Further notable artists on 4AD’s roster included Thowing Muses and the Pixies, both of whom helped to dispel some of the lingering dry ice. Throwing Muses emerged from nowhere with a perfect combination of rhythmic muscularity and melodic sweetness that can sometimes put you in mind of early Talking Heads but mostly sounds like no one else. When combined with singer Kristin Hersch’s lyrics, many of which display Plath-like tendencies towards psychotic animism, the Muses become a truly singular proposition. Hate My Way demonstrates how this bipolar poetry was perfectly complemented by the music, shifting from violent anger to tenderness and back again.
I could be a smack freak
And hate society
I could hate God
And blame Dad
I might be in a Holocaust
Might not have a child
And hate school
I could be a sad lover
And hate death
I could be a neuro
And hate sweat
I hate my way
I make you in to a song
I can’t rise above the church
I’m caught in a jungle
Vines tangle my hands
I’m always so hot and it’s hot in here
I say it’s all right
My pillow screams too
But so does my kitchen
And my shoes
And the road
I have a gun in my head
I can’t find the ice
A boy, he was tangled in his bike forever
A girl was missing two fingers
Gerry Ann was confused
Had a gun in his head
So I sit up late in the morning
And ask myself again
How do they kill children?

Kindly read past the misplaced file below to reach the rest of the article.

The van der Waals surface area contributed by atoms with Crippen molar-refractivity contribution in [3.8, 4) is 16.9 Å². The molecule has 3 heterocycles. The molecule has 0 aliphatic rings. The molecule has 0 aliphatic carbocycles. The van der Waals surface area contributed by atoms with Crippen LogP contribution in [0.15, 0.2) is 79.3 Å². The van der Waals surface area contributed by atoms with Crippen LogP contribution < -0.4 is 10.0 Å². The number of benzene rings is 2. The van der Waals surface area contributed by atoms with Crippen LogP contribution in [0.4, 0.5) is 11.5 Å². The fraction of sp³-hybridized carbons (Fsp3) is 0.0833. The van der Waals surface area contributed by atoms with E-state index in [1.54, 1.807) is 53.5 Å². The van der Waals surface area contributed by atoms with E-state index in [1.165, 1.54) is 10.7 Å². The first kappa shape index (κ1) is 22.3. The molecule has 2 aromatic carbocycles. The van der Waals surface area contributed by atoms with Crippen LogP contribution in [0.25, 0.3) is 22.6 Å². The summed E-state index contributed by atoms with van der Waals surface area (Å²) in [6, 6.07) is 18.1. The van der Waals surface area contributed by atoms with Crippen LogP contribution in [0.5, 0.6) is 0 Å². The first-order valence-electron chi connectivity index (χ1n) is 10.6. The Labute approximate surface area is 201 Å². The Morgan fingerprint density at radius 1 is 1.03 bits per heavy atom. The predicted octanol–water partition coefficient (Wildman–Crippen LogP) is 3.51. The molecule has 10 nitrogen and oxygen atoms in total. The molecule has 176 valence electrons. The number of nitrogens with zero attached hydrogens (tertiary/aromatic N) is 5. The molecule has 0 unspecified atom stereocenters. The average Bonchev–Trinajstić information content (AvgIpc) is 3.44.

And why do I want to die?
They can no longer move
I can no longer be still
The Pixies sounded very different but were equally remarkable, despite being guilty of inventing Nirvana. The Pixies created a honed-down and gritty sound that encompassed references from surf music to the Velvet Underground. They were a different proposition to the other 4AD bands but their addition to the label only served to freshen and invigorate it. The Muses and the Pixies represented a peak of sorts for 4AD and the inevitable decline set in when Ivo stepped down from his central role in the company due to a debilitating depression.
During the next phase of 4AD’s evolution there were fewer highlights. With Ivo gone the trajectory of 4AD’s development became less sure footed. Whereas a band like the Pixies was a surprising but enlivening signing, some of the subsequent artists on 4AD just seem out of place. Aston cites the case of Thievery Corporation, and he comments wryly on the disjunction between their songs and the overriding aesthetic of 4AD: “The ugly sentiment of the line, ‘We come annihilate the bloodclot nation’–using derogatory Jamaican patois for menstruation–was also new for 4AD” (p. 549). The reason for the change in emphasis was not just Ivo’s retirement but also the realisation that money was becoming an issue. The economic situation for record labels in the late 1990s was very different from the late 1970s and early ’80s and it was only going to become more challenging with the emergence of MP3. Whilst the reality of economic difficulties could only ever result in significant change at 4AD, it still remains baffling how derogatory Jamaican patois for menstruation could have been seen as part of the solution.